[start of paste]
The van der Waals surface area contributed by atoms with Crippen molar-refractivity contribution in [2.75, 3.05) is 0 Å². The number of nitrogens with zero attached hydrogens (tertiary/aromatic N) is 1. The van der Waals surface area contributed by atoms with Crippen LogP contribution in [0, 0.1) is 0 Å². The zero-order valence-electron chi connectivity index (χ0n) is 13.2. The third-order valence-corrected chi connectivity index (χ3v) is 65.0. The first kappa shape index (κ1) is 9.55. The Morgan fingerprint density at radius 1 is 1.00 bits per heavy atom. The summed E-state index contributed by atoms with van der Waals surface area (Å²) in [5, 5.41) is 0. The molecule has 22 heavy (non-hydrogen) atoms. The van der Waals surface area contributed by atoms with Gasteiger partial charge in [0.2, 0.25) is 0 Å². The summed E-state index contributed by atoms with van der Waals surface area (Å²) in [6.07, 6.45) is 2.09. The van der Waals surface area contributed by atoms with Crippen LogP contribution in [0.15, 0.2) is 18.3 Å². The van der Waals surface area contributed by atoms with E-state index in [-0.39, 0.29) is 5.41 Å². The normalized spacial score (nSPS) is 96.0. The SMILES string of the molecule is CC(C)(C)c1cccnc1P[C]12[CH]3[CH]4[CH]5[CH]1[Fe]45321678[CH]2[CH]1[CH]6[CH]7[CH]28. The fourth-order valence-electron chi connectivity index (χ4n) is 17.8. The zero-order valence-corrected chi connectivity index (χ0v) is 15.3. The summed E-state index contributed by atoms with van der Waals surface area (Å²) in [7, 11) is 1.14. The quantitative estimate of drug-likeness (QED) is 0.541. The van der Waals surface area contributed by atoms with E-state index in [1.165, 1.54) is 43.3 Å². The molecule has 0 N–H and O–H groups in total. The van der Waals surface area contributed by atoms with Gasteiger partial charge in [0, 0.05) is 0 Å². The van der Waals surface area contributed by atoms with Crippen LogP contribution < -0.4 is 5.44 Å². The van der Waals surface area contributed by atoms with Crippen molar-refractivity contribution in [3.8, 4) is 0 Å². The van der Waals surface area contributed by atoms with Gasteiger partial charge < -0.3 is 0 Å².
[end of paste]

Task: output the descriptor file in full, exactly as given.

The van der Waals surface area contributed by atoms with Crippen molar-refractivity contribution in [2.75, 3.05) is 0 Å². The number of nitrogens with zero attached hydrogens (tertiary/aromatic N) is 1. The van der Waals surface area contributed by atoms with Crippen LogP contribution in [0, 0.1) is 0 Å². The zero-order valence-electron chi connectivity index (χ0n) is 13.2. The third-order valence-corrected chi connectivity index (χ3v) is 65.0. The first kappa shape index (κ1) is 9.55. The Morgan fingerprint density at radius 1 is 1.00 bits per heavy atom. The summed E-state index contributed by atoms with van der Waals surface area (Å²) in [5, 5.41) is 0. The molecule has 22 heavy (non-hydrogen) atoms. The van der Waals surface area contributed by atoms with Gasteiger partial charge in [0.2, 0.25) is 0 Å². The summed E-state index contributed by atoms with van der Waals surface area (Å²) in [6.07, 6.45) is 2.09. The van der Waals surface area contributed by atoms with Crippen LogP contribution in [0.15, 0.2) is 18.3 Å². The van der Waals surface area contributed by atoms with E-state index in [-0.39, 0.29) is 5.41 Å². The normalized spacial score (nSPS) is 96.0. The SMILES string of the molecule is CC(C)(C)c1cccnc1P[C]12[CH]3[CH]4[CH]5[CH]1[Fe]45321678[CH]2[CH]1[CH]6[CH]7[CH]28. The fourth-order valence-electron chi connectivity index (χ4n) is 17.8. The zero-order valence-corrected chi connectivity index (χ0v) is 15.3. The summed E-state index contributed by atoms with van der Waals surface area (Å²) in [7, 11) is 1.14. The quantitative estimate of drug-likeness (QED) is 0.541. The van der Waals surface area contributed by atoms with E-state index in [1.165, 1.54) is 43.3 Å². The molecule has 0 N–H and O–H groups in total. The van der Waals surface area contributed by atoms with Gasteiger partial charge in [0, 0.05) is 0 Å². The van der Waals surface area contributed by atoms with Crippen LogP contribution < -0.4 is 5.44 Å². The van der Waals surface area contributed by atoms with Crippen molar-refractivity contribution in [3.8, 4) is 0 Å². The van der Waals surface area contributed by atoms with Gasteiger partial charge < -0.3 is 0 Å².